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Re: [lwip-users] netconn_write blocking

From: Frédéric BERNON
Subject: Re: [lwip-users] netconn_write blocking
Date: Tue, 9 Oct 2007 22:44:09 +0200


When you said "lots of messages about the queue being full", can you tell me what exact messages you got?

I think if you wait a long long time (several minutes), you should got a error. In fact, there is a kind of "timeout" in lwIP for tcp "write", but default values in opt.h and tcp.h are too big (to my point of view). I think mainly to TCP_SYNMAXRTX that you could reduce. This is the number of retransmissions you have to wait before lwIP abort a TCP connection when it's segments are not acknowledged: when you unplug your "peer", your server continue to send packets until it fill the "tcp send buffer". Even in this case, your "write" doesn't return if the segment is not "enqueued" (it retry each time tcp_sent callback is invoked, with do_writemore). Since the cable is unplugged, the tcp segments you send are never acknowledged. So, the "slow" tcp timer try to resend them (tcp considers that these segments can be lost in the network, so, this is a normal tcp retransmission). It try to resend them TCP_SYNMAXRTX times (but not in a "linear" way, but in a "exponential" way). After that, it abort the connection. If you can do a wireshark capture, I suppose you can see these retransmissions (that what I did, see below). So, the "solution" is to reach TCP_SYNMAXRTX faster. To do that, you can:

- Reduce TCP_SYNMAXRTX in your lwipopts.h (you can try 4)
- Reduce TCP_TMR_INTERVAL in your lwipopts.h (you can try 100)

We have talk with Kieran about lwIP retransmission implementation in this emails (this is not exactly the same case, but the cause is, but, be carefull, I talk about a dirty hack, don't use it, it was just for experience):


I attach some captures I did during these tests, but I can remember the TCP_TMR_INTERVAL value I used. What you can see in "TCP_MAXRTX=12.cap", is there is until 412 seconds until the connection is abort (we can see anything in the capture, lwIP dosen't send any RST packet when it abort the connection). You can also see the delay between each retransmission is increased (doubled in a first time, until it reach a max value). It use the tcp_backoff table in can found in tcp.c:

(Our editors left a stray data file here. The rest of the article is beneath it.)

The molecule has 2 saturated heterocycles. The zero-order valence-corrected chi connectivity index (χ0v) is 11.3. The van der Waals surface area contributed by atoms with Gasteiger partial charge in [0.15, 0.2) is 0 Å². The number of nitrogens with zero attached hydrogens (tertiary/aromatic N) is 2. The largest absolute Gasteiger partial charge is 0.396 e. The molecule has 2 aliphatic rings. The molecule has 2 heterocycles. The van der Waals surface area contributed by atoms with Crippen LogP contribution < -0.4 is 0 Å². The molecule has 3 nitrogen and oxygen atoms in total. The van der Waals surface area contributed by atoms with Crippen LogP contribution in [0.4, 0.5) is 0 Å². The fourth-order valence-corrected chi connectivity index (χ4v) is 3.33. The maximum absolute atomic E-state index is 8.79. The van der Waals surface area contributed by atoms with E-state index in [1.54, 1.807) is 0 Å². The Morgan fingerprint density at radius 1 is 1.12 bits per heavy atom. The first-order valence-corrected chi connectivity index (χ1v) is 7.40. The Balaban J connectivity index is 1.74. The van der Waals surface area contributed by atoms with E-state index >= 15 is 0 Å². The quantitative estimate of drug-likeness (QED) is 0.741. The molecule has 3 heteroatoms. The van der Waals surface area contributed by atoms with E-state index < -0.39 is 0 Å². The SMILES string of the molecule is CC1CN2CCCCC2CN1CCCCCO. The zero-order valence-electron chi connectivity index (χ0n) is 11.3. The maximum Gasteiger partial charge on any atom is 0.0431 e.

const u8_t tcp_backoff[13] ={ 1, 2, 3, 4, 5, 6, 7, 7, 7, 7, 7, 7, 7};

In "TCP_MAXRTX=6.cap", you can see the abort is reach faster.

I hope it can help you...

----- Original Message ----- From: <address@hidden>
To: "Mailing list for lwIP users" <address@hidden>
Sent: Tuesday, October 09, 2007 9:28 PM
Subject: Re: [lwip-users] netconn_write blocking


I have an application that is sending out TCP data to several client using the sequential API. When a client disconnects gracefully, netconn_write returns a negative value, and I can close the connection. However, if any of the clients locks up (i'm using embedded clients), or a cable gets unplugged, etc. netconn_write keeps queue packets until it fills up the buffer, and then blocks. I've been playing around with debugging, and so far all I get is lots of messages about the queue being full.
It complains about the queue being full?? That would be a misconfiguration and maybe an error in your port! The queues should never be full! That's why sys_arch_mbox_post has no return value, and the port should assert to check that a queue is never full. Misconfiguration could lead to this: too big TCP windows vs. too small queues...

But to be sure about this, could you post an excerpt of your debug output so that I know which function / file complains?
My question is what is the proper way to deal with ungraceful disconnections using the sequential API? Am I doing something wrong, should netconn_write return an error for ungraceful disconnections, or is there any other way to check if for connection timeouts?
Unfortunately, there is only RX timeout currently. TX timeout is planned, I think...


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